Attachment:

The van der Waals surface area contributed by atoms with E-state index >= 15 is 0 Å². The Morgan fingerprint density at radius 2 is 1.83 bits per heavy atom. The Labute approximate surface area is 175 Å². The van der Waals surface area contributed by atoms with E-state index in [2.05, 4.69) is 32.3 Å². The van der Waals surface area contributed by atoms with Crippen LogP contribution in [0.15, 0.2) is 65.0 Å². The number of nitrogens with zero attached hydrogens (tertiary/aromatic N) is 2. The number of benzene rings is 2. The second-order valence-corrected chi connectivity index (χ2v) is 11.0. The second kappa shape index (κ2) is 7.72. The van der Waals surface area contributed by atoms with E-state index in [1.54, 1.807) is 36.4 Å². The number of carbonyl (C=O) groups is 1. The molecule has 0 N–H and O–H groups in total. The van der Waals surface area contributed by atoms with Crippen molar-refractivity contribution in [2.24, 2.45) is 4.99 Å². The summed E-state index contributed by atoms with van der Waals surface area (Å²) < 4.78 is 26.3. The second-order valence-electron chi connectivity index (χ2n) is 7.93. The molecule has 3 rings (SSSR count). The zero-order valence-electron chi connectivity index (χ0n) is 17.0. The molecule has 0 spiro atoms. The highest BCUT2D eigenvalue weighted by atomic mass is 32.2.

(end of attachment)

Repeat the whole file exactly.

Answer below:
The van der Waals surface area contributed by atoms with E-state index >= 15 is 0 Å². The Morgan fingerprint density at radius 2 is 1.83 bits per heavy atom. The Labute approximate surface area is 175 Å². The van der Waals surface area contributed by atoms with E-state index in [2.05, 4.69) is 32.3 Å². The van der Waals surface area contributed by atoms with Crippen LogP contribution in [0.15, 0.2) is 65.0 Å². The number of nitrogens with zero attached hydrogens (tertiary/aromatic N) is 2. The number of benzene rings is 2. The second-order valence-corrected chi connectivity index (χ2v) is 11.0. The second kappa shape index (κ2) is 7.72. The van der Waals surface area contributed by atoms with E-state index in [1.54, 1.807) is 36.4 Å². The number of carbonyl (C=O) groups is 1. The molecule has 0 N–H and O–H groups in total. The van der Waals surface area contributed by atoms with Crippen molar-refractivity contribution in [2.24, 2.45) is 4.99 Å². The summed E-state index contributed by atoms with van der Waals surface area (Å²) < 4.78 is 26.3. The second-order valence-electron chi connectivity index (χ2n) is 7.93. The molecule has 3 rings (SSSR count). The zero-order valence-electron chi connectivity index (χ0n) is 17.0. The molecule has 0 spiro atoms. The highest BCUT2D eigenvalue weighted by atomic mass is 32.2.